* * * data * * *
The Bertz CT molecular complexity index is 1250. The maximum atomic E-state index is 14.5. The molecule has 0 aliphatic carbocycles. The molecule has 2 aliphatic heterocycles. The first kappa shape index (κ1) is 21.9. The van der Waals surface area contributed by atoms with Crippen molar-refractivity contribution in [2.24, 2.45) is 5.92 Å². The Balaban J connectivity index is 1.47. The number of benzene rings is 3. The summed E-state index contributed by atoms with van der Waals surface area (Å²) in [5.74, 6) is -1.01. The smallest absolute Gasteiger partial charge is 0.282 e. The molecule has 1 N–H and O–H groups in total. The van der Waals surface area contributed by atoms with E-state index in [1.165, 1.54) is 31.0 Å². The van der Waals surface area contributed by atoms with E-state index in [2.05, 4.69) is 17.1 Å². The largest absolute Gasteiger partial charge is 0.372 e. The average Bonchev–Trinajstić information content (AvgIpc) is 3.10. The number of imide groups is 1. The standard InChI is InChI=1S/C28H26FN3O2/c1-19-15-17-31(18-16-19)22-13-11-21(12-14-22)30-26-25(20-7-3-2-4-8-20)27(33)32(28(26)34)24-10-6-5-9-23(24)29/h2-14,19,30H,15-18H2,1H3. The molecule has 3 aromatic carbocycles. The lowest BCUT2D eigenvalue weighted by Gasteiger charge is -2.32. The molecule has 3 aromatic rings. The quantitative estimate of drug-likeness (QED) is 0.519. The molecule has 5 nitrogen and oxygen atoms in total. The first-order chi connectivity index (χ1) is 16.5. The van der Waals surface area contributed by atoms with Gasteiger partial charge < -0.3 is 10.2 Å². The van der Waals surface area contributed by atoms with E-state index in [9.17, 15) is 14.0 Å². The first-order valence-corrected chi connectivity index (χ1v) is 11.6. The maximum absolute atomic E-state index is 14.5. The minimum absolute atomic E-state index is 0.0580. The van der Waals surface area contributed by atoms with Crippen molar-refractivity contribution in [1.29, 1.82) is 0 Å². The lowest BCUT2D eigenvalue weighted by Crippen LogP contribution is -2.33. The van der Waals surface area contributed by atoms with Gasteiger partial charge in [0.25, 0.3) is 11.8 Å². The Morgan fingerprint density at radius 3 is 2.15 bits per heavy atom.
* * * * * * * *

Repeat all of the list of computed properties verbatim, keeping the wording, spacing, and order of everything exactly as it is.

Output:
The Bertz CT molecular complexity index is 1250. The maximum atomic E-state index is 14.5. The molecule has 0 aliphatic carbocycles. The molecule has 2 aliphatic heterocycles. The first kappa shape index (κ1) is 21.9. The van der Waals surface area contributed by atoms with Crippen molar-refractivity contribution in [2.24, 2.45) is 5.92 Å². The Balaban J connectivity index is 1.47. The number of benzene rings is 3. The summed E-state index contributed by atoms with van der Waals surface area (Å²) in [5.74, 6) is -1.01. The smallest absolute Gasteiger partial charge is 0.282 e. The molecule has 1 N–H and O–H groups in total. The van der Waals surface area contributed by atoms with E-state index in [1.165, 1.54) is 31.0 Å². The van der Waals surface area contributed by atoms with E-state index in [2.05, 4.69) is 17.1 Å². The largest absolute Gasteiger partial charge is 0.372 e. The average Bonchev–Trinajstić information content (AvgIpc) is 3.10. The number of imide groups is 1. The standard InChI is InChI=1S/C28H26FN3O2/c1-19-15-17-31(18-16-19)22-13-11-21(12-14-22)30-26-25(20-7-3-2-4-8-20)27(33)32(28(26)34)24-10-6-5-9-23(24)29/h2-14,19,30H,15-18H2,1H3. The molecule has 3 aromatic carbocycles. The lowest BCUT2D eigenvalue weighted by Gasteiger charge is -2.32. The molecule has 3 aromatic rings. The quantitative estimate of drug-likeness (QED) is 0.519. The molecule has 5 nitrogen and oxygen atoms in total. The first-order chi connectivity index (χ1) is 16.5. The van der Waals surface area contributed by atoms with Gasteiger partial charge < -0.3 is 10.2 Å². The van der Waals surface area contributed by atoms with E-state index in [9.17, 15) is 14.0 Å². The first-order valence-corrected chi connectivity index (χ1v) is 11.6. The maximum absolute atomic E-state index is 14.5. The minimum absolute atomic E-state index is 0.0580. The van der Waals surface area contributed by atoms with Crippen molar-refractivity contribution in [1.29, 1.82) is 0 Å². The lowest BCUT2D eigenvalue weighted by Crippen LogP contribution is -2.33. The van der Waals surface area contributed by atoms with Gasteiger partial charge in [0.25, 0.3) is 11.8 Å². The Morgan fingerprint density at radius 3 is 2.15 bits per heavy atom.